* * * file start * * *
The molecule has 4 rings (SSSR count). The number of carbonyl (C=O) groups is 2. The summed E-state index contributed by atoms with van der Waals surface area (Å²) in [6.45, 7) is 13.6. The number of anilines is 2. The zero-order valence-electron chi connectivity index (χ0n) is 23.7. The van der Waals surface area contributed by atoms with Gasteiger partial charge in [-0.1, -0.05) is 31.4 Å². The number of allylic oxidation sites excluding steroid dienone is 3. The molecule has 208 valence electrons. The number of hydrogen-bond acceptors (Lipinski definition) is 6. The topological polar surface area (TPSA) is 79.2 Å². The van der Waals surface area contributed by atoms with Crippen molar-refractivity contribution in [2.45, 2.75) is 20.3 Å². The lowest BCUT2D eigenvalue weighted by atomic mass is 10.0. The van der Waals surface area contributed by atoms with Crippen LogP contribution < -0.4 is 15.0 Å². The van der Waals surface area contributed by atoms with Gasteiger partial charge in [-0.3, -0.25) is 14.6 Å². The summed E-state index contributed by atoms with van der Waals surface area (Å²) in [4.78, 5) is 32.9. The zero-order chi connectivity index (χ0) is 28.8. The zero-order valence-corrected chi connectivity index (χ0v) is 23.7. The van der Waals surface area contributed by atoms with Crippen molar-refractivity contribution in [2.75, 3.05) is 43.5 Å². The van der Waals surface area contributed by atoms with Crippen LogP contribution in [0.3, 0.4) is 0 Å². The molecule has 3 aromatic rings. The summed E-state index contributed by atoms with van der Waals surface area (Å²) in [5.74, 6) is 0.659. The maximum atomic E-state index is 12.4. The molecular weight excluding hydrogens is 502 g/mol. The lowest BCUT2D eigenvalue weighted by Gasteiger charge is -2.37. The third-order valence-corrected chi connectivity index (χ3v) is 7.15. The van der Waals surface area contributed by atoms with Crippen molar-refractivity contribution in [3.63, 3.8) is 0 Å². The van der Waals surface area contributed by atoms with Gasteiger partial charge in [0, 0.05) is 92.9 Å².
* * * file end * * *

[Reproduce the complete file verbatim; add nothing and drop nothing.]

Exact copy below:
The molecule has 4 rings (SSSR count). The number of carbonyl (C=O) groups is 2. The summed E-state index contributed by atoms with van der Waals surface area (Å²) in [6.45, 7) is 13.6. The number of anilines is 2. The zero-order valence-electron chi connectivity index (χ0n) is 23.7. The van der Waals surface area contributed by atoms with Gasteiger partial charge in [-0.1, -0.05) is 31.4 Å². The number of allylic oxidation sites excluding steroid dienone is 3. The molecule has 208 valence electrons. The number of hydrogen-bond acceptors (Lipinski definition) is 6. The topological polar surface area (TPSA) is 79.2 Å². The van der Waals surface area contributed by atoms with Crippen molar-refractivity contribution in [2.45, 2.75) is 20.3 Å². The lowest BCUT2D eigenvalue weighted by atomic mass is 10.0. The van der Waals surface area contributed by atoms with Crippen LogP contribution < -0.4 is 15.0 Å². The van der Waals surface area contributed by atoms with Gasteiger partial charge in [-0.3, -0.25) is 14.6 Å². The summed E-state index contributed by atoms with van der Waals surface area (Å²) in [4.78, 5) is 32.9. The zero-order chi connectivity index (χ0) is 28.8. The zero-order valence-corrected chi connectivity index (χ0v) is 23.7. The van der Waals surface area contributed by atoms with Crippen molar-refractivity contribution in [2.75, 3.05) is 43.5 Å². The van der Waals surface area contributed by atoms with Crippen LogP contribution in [0.3, 0.4) is 0 Å². The molecule has 3 aromatic rings. The summed E-state index contributed by atoms with van der Waals surface area (Å²) in [5.74, 6) is 0.659. The maximum atomic E-state index is 12.4. The molecular weight excluding hydrogens is 502 g/mol. The lowest BCUT2D eigenvalue weighted by Gasteiger charge is -2.37. The third-order valence-corrected chi connectivity index (χ3v) is 7.15. The van der Waals surface area contributed by atoms with Crippen molar-refractivity contribution in [3.63, 3.8) is 0 Å². The van der Waals surface area contributed by atoms with Gasteiger partial charge in [0, 0.05) is 92.9 Å².